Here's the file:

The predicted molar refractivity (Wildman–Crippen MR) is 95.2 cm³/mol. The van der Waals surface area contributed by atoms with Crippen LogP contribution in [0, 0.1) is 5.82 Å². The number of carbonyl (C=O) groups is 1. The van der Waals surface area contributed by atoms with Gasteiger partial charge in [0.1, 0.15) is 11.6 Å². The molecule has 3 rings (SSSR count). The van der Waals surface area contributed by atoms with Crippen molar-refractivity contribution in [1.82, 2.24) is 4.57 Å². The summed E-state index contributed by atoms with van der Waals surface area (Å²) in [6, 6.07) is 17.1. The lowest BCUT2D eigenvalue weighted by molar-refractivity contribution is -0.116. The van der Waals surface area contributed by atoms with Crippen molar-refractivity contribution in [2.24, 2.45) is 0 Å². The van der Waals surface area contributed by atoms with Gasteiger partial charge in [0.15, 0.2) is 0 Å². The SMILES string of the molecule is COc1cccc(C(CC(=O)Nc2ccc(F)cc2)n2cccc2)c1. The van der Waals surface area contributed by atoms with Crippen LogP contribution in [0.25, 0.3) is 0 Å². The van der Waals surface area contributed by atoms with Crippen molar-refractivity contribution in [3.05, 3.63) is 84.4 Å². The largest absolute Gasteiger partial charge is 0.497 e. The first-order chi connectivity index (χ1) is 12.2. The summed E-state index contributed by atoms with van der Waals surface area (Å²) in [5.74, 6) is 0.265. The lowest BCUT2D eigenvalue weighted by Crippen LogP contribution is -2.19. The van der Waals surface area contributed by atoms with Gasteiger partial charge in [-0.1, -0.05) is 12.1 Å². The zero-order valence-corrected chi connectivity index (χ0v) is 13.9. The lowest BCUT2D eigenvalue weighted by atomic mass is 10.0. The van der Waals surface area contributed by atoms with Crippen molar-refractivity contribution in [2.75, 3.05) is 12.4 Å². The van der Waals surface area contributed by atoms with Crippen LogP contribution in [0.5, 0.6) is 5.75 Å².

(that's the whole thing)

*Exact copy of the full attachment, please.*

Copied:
The predicted molar refractivity (Wildman–Crippen MR) is 95.2 cm³/mol. The van der Waals surface area contributed by atoms with Crippen LogP contribution in [0, 0.1) is 5.82 Å². The number of carbonyl (C=O) groups is 1. The van der Waals surface area contributed by atoms with Gasteiger partial charge in [0.1, 0.15) is 11.6 Å². The molecule has 3 rings (SSSR count). The van der Waals surface area contributed by atoms with Crippen molar-refractivity contribution in [1.82, 2.24) is 4.57 Å². The summed E-state index contributed by atoms with van der Waals surface area (Å²) in [6, 6.07) is 17.1. The lowest BCUT2D eigenvalue weighted by molar-refractivity contribution is -0.116. The van der Waals surface area contributed by atoms with Crippen molar-refractivity contribution in [2.24, 2.45) is 0 Å². The van der Waals surface area contributed by atoms with Gasteiger partial charge in [0.15, 0.2) is 0 Å². The SMILES string of the molecule is COc1cccc(C(CC(=O)Nc2ccc(F)cc2)n2cccc2)c1. The van der Waals surface area contributed by atoms with Crippen LogP contribution in [0.25, 0.3) is 0 Å². The van der Waals surface area contributed by atoms with Crippen molar-refractivity contribution in [3.05, 3.63) is 84.4 Å². The largest absolute Gasteiger partial charge is 0.497 e. The first-order chi connectivity index (χ1) is 12.2. The summed E-state index contributed by atoms with van der Waals surface area (Å²) in [5.74, 6) is 0.265. The lowest BCUT2D eigenvalue weighted by Crippen LogP contribution is -2.19. The van der Waals surface area contributed by atoms with Gasteiger partial charge in [-0.1, -0.05) is 12.1 Å². The zero-order valence-corrected chi connectivity index (χ0v) is 13.9. The lowest BCUT2D eigenvalue weighted by atomic mass is 10.0. The van der Waals surface area contributed by atoms with Crippen molar-refractivity contribution in [2.75, 3.05) is 12.4 Å². The van der Waals surface area contributed by atoms with Crippen LogP contribution in [0.5, 0.6) is 5.75 Å².